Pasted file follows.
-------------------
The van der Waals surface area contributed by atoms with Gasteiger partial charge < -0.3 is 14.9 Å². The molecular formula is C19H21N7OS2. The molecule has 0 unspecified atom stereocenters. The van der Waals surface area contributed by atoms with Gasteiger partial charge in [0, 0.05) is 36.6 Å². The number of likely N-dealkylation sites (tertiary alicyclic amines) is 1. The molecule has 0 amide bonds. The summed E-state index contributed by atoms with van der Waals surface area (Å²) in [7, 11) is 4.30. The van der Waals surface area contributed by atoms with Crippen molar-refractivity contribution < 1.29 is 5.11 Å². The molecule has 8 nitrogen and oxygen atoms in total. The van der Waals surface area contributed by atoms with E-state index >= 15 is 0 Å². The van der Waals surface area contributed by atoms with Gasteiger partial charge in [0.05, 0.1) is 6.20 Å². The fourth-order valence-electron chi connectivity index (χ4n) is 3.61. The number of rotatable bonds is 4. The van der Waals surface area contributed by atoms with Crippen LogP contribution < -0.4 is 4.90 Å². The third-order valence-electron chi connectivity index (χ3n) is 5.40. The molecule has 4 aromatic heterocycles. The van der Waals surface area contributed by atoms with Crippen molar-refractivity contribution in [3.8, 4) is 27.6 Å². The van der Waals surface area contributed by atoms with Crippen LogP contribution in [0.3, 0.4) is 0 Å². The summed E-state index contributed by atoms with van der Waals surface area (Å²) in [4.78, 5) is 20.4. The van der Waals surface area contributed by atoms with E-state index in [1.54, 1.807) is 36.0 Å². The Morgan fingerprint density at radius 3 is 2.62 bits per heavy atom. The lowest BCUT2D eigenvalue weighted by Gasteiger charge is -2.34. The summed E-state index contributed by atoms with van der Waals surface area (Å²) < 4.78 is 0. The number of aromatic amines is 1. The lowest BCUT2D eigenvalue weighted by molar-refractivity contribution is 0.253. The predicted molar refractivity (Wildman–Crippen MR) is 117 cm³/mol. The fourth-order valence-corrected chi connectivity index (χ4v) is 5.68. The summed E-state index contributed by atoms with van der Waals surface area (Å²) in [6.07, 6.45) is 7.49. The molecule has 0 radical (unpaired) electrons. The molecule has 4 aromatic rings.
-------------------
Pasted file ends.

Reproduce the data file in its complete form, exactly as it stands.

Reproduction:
The van der Waals surface area contributed by atoms with Gasteiger partial charge < -0.3 is 14.9 Å². The molecular formula is C19H21N7OS2. The molecule has 0 unspecified atom stereocenters. The van der Waals surface area contributed by atoms with Gasteiger partial charge in [0, 0.05) is 36.6 Å². The number of likely N-dealkylation sites (tertiary alicyclic amines) is 1. The molecule has 0 amide bonds. The summed E-state index contributed by atoms with van der Waals surface area (Å²) in [7, 11) is 4.30. The van der Waals surface area contributed by atoms with Crippen molar-refractivity contribution < 1.29 is 5.11 Å². The molecule has 8 nitrogen and oxygen atoms in total. The van der Waals surface area contributed by atoms with E-state index >= 15 is 0 Å². The van der Waals surface area contributed by atoms with Gasteiger partial charge in [0.05, 0.1) is 6.20 Å². The fourth-order valence-electron chi connectivity index (χ4n) is 3.61. The number of rotatable bonds is 4. The van der Waals surface area contributed by atoms with Crippen LogP contribution < -0.4 is 4.90 Å². The third-order valence-electron chi connectivity index (χ3n) is 5.40. The molecule has 4 aromatic heterocycles. The van der Waals surface area contributed by atoms with Crippen molar-refractivity contribution in [3.8, 4) is 27.6 Å². The van der Waals surface area contributed by atoms with Crippen LogP contribution in [0.3, 0.4) is 0 Å². The summed E-state index contributed by atoms with van der Waals surface area (Å²) in [4.78, 5) is 20.4. The van der Waals surface area contributed by atoms with E-state index in [1.54, 1.807) is 36.0 Å². The Morgan fingerprint density at radius 3 is 2.62 bits per heavy atom. The lowest BCUT2D eigenvalue weighted by Gasteiger charge is -2.34. The summed E-state index contributed by atoms with van der Waals surface area (Å²) < 4.78 is 0. The number of aromatic amines is 1. The lowest BCUT2D eigenvalue weighted by molar-refractivity contribution is 0.253. The predicted molar refractivity (Wildman–Crippen MR) is 117 cm³/mol. The fourth-order valence-corrected chi connectivity index (χ4v) is 5.68. The summed E-state index contributed by atoms with van der Waals surface area (Å²) in [6.07, 6.45) is 7.49. The molecule has 0 radical (unpaired) electrons. The molecule has 4 aromatic rings.